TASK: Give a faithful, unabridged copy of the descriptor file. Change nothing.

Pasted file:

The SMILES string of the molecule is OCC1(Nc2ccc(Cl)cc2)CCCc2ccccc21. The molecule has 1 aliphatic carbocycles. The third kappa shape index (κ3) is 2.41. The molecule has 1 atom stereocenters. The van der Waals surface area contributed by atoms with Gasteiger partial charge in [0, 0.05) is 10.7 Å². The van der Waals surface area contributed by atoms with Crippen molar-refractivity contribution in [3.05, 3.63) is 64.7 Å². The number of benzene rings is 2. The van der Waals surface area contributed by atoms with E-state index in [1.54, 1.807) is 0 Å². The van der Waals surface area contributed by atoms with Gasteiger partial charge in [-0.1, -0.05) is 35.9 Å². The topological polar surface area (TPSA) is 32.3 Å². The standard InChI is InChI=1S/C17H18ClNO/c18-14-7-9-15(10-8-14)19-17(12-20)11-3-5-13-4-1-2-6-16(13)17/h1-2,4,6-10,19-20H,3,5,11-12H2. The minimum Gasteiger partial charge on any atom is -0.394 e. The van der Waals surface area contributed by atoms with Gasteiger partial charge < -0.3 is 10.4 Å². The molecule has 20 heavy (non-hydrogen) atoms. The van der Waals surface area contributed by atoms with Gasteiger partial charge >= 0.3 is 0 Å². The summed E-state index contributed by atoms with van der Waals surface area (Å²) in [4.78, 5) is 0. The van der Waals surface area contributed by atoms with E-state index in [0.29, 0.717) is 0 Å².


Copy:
The SMILES string of the molecule is OCC1(Nc2ccc(Cl)cc2)CCCc2ccccc21. The molecule has 1 aliphatic carbocycles. The third kappa shape index (κ3) is 2.41. The molecule has 1 atom stereocenters. The van der Waals surface area contributed by atoms with Gasteiger partial charge in [0, 0.05) is 10.7 Å². The van der Waals surface area contributed by atoms with Crippen molar-refractivity contribution in [3.05, 3.63) is 64.7 Å². The number of benzene rings is 2. The van der Waals surface area contributed by atoms with E-state index in [1.54, 1.807) is 0 Å². The van der Waals surface area contributed by atoms with Gasteiger partial charge in [-0.1, -0.05) is 35.9 Å². The topological polar surface area (TPSA) is 32.3 Å². The standard InChI is InChI=1S/C17H18ClNO/c18-14-7-9-15(10-8-14)19-17(12-20)11-3-5-13-4-1-2-6-16(13)17/h1-2,4,6-10,19-20H,3,5,11-12H2. The minimum Gasteiger partial charge on any atom is -0.394 e. The van der Waals surface area contributed by atoms with Gasteiger partial charge < -0.3 is 10.4 Å². The molecule has 20 heavy (non-hydrogen) atoms. The van der Waals surface area contributed by atoms with Gasteiger partial charge >= 0.3 is 0 Å². The summed E-state index contributed by atoms with van der Waals surface area (Å²) in [4.78, 5) is 0. The van der Waals surface area contributed by atoms with E-state index in [0.29, 0.717) is 0 Å².